FIG. 10 is an isometric view of the suture trimmer in accordance with the present invention wherein the cutting member has been deployed to cut the two free ends of the suture.
 In accordance with the present invention there is provided a suture trimmer, the suture trimmer may be utilized by physicians in any of a variety of surgical procedures where suture loop has been formed in tissue to close an incision or wound, or for any other purpose. A slidable knot will be formed in the loop, and the suture trimmer is used to engage and advance the knot over a free end of the suture to close the loop. The knot can then be tightened by pulling on the other free end of the suture. The free ends of the suture may then be trimmed adjacent to the knot by activating the cutting member of the suture trimmer.
 The suture trimmer in accordance with the present invention comprises an elongated, narrow diameter shaft suitable for use in remote procedures performed through percutaneous tissue punctures, such as vascular closures, laproscopic and other minimally invasive procedures and the like. Thus, the shaft of the suture trimmer may be embodied in many lengths to accommodate the various procedures for which the device may be utilized. The diameter of the shaft will be sufficiently small to facilitate the introduction through access sheaths, trocars, and the like, as well as punctures through the tissue of a patient's body, herein referred to as a “tissue tract.” Typically the diameter of the shaft will range from about 4 French to about 10 French, more preferably the diameter of the shaft may range from about 6 French to about 8 French. The distal end of the shaft configured to engage and advance a slidable knot. A housing may be provided on the proximal end of the shaft wherein the housing forms a handle and retains a mechanism for activating the cutting member disposed in the shaft.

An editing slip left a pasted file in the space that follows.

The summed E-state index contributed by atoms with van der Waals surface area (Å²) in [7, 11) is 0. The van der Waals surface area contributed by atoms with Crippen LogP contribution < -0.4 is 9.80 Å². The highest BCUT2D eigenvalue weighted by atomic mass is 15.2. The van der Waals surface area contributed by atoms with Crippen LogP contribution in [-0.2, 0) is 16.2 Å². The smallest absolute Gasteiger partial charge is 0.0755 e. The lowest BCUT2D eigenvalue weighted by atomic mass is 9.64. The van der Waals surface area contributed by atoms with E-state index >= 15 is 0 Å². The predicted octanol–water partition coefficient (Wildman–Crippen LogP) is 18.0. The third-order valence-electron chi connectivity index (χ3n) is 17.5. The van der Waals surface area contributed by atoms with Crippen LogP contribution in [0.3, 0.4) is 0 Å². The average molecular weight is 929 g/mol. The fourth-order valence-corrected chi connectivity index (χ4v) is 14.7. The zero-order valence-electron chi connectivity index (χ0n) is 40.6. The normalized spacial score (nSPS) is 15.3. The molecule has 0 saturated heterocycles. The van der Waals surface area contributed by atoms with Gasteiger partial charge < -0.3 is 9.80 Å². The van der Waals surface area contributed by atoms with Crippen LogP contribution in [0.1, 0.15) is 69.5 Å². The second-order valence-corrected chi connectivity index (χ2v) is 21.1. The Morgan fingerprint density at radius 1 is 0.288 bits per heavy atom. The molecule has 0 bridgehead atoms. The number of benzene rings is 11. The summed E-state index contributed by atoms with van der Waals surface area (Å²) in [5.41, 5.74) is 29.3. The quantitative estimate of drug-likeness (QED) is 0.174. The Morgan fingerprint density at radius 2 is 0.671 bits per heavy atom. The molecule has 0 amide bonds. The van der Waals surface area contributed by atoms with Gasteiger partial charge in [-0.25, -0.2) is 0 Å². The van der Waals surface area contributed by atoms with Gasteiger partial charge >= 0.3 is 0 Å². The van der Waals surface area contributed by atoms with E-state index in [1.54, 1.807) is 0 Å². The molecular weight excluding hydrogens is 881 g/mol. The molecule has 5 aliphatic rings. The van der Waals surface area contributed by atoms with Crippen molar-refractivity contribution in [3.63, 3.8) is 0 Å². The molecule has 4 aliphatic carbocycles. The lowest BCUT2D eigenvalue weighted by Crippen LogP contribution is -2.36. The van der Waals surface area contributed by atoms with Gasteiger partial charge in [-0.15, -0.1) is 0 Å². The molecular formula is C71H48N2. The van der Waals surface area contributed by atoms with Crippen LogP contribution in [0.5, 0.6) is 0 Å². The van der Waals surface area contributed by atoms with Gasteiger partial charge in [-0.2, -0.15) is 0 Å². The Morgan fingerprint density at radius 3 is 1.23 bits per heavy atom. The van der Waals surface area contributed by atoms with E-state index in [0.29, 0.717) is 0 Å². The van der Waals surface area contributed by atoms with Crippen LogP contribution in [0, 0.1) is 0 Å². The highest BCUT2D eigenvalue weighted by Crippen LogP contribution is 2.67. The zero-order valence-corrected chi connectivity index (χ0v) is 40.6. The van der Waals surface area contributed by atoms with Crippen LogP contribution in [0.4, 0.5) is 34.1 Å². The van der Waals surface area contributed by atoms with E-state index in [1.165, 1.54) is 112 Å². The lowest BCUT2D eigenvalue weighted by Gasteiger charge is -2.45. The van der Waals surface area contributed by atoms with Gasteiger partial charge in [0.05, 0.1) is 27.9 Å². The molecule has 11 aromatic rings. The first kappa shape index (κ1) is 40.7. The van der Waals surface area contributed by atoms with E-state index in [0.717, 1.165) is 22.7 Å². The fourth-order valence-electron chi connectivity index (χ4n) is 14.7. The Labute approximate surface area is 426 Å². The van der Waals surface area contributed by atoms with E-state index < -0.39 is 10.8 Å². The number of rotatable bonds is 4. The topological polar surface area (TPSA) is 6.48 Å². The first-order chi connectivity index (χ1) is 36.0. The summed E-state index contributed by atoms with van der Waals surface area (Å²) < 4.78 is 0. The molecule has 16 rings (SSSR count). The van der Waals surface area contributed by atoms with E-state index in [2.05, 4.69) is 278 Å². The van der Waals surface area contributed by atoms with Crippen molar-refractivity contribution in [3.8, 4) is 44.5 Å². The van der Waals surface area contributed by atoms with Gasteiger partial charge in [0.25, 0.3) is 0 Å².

It shall be appreciated that although the suture trimmer has been described as being utilized in minimally invasive procedures, it is contemplated that the suture trimmer may be utilized for many open procedures that utilize suture to close vessels or wounds.